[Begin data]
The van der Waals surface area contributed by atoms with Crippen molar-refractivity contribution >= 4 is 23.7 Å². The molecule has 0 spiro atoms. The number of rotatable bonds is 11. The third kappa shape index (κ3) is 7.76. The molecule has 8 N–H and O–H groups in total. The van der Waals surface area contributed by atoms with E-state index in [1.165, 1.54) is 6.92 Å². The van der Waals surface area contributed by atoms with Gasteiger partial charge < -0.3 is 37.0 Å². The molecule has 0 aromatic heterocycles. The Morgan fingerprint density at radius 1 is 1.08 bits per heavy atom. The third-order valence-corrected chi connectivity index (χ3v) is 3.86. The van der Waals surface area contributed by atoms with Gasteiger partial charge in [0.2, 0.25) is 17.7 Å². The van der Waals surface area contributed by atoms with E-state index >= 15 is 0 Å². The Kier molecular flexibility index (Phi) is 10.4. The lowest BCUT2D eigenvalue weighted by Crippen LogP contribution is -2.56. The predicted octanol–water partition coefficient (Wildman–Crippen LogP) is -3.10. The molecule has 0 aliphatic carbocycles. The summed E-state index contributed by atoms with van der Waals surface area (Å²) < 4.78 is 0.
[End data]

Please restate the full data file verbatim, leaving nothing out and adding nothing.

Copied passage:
The van der Waals surface area contributed by atoms with Crippen molar-refractivity contribution >= 4 is 23.7 Å². The molecule has 0 spiro atoms. The number of rotatable bonds is 11. The third kappa shape index (κ3) is 7.76. The molecule has 8 N–H and O–H groups in total. The van der Waals surface area contributed by atoms with E-state index in [1.165, 1.54) is 6.92 Å². The van der Waals surface area contributed by atoms with Gasteiger partial charge < -0.3 is 37.0 Å². The molecule has 0 aromatic heterocycles. The Morgan fingerprint density at radius 1 is 1.08 bits per heavy atom. The third-order valence-corrected chi connectivity index (χ3v) is 3.86. The van der Waals surface area contributed by atoms with Gasteiger partial charge in [0.2, 0.25) is 17.7 Å². The van der Waals surface area contributed by atoms with E-state index >= 15 is 0 Å². The Kier molecular flexibility index (Phi) is 10.4. The lowest BCUT2D eigenvalue weighted by Crippen LogP contribution is -2.56. The predicted octanol–water partition coefficient (Wildman–Crippen LogP) is -3.10. The molecule has 0 aliphatic carbocycles. The summed E-state index contributed by atoms with van der Waals surface area (Å²) < 4.78 is 0.